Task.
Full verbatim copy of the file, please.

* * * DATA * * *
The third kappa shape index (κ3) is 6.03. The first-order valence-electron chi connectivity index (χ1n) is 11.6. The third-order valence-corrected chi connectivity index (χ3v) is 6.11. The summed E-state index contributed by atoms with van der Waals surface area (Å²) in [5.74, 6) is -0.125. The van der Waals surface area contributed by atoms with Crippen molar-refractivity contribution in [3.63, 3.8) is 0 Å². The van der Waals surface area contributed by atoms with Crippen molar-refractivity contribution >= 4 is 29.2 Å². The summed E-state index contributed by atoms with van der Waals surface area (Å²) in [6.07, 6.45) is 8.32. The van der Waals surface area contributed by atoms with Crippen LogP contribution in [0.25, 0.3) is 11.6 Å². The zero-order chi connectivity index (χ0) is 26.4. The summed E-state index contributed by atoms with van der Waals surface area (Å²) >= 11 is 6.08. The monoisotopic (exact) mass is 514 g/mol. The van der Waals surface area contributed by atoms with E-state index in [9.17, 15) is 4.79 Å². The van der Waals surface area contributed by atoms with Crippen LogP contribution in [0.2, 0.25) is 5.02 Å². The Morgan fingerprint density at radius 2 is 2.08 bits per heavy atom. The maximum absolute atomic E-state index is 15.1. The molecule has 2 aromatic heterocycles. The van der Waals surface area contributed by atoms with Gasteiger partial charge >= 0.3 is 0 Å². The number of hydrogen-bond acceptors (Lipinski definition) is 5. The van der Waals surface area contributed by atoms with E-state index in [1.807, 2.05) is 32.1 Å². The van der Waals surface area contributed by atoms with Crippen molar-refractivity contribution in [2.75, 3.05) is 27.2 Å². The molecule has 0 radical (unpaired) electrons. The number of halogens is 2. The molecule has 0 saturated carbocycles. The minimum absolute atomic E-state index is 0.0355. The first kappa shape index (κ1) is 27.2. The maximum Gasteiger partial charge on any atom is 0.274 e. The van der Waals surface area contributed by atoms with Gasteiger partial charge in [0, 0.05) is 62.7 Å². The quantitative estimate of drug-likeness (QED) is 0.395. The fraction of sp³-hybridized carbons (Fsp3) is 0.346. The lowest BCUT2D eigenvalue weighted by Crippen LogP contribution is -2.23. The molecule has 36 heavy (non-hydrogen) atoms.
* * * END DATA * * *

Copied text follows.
The third kappa shape index (κ3) is 6.03. The first-order valence-electron chi connectivity index (χ1n) is 11.6. The third-order valence-corrected chi connectivity index (χ3v) is 6.11. The summed E-state index contributed by atoms with van der Waals surface area (Å²) in [5.74, 6) is -0.125. The van der Waals surface area contributed by atoms with Crippen molar-refractivity contribution in [3.63, 3.8) is 0 Å². The van der Waals surface area contributed by atoms with Crippen molar-refractivity contribution >= 4 is 29.2 Å². The summed E-state index contributed by atoms with van der Waals surface area (Å²) in [6.07, 6.45) is 8.32. The van der Waals surface area contributed by atoms with Crippen LogP contribution in [0.25, 0.3) is 11.6 Å². The zero-order chi connectivity index (χ0) is 26.4. The summed E-state index contributed by atoms with van der Waals surface area (Å²) >= 11 is 6.08. The monoisotopic (exact) mass is 514 g/mol. The van der Waals surface area contributed by atoms with E-state index in [9.17, 15) is 4.79 Å². The van der Waals surface area contributed by atoms with Crippen LogP contribution in [0.2, 0.25) is 5.02 Å². The Morgan fingerprint density at radius 2 is 2.08 bits per heavy atom. The maximum absolute atomic E-state index is 15.1. The molecule has 2 aromatic heterocycles. The van der Waals surface area contributed by atoms with Gasteiger partial charge >= 0.3 is 0 Å². The number of hydrogen-bond acceptors (Lipinski definition) is 5. The van der Waals surface area contributed by atoms with E-state index in [1.807, 2.05) is 32.1 Å². The van der Waals surface area contributed by atoms with Crippen molar-refractivity contribution in [2.75, 3.05) is 27.2 Å². The molecule has 0 radical (unpaired) electrons. The number of halogens is 2. The molecule has 0 saturated carbocycles. The minimum absolute atomic E-state index is 0.0355. The first kappa shape index (κ1) is 27.2. The maximum Gasteiger partial charge on any atom is 0.274 e. The van der Waals surface area contributed by atoms with Gasteiger partial charge in [0, 0.05) is 62.7 Å². The quantitative estimate of drug-likeness (QED) is 0.395. The fraction of sp³-hybridized carbons (Fsp3) is 0.346. The lowest BCUT2D eigenvalue weighted by Crippen LogP contribution is -2.23. The molecule has 36 heavy (non-hydrogen) atoms.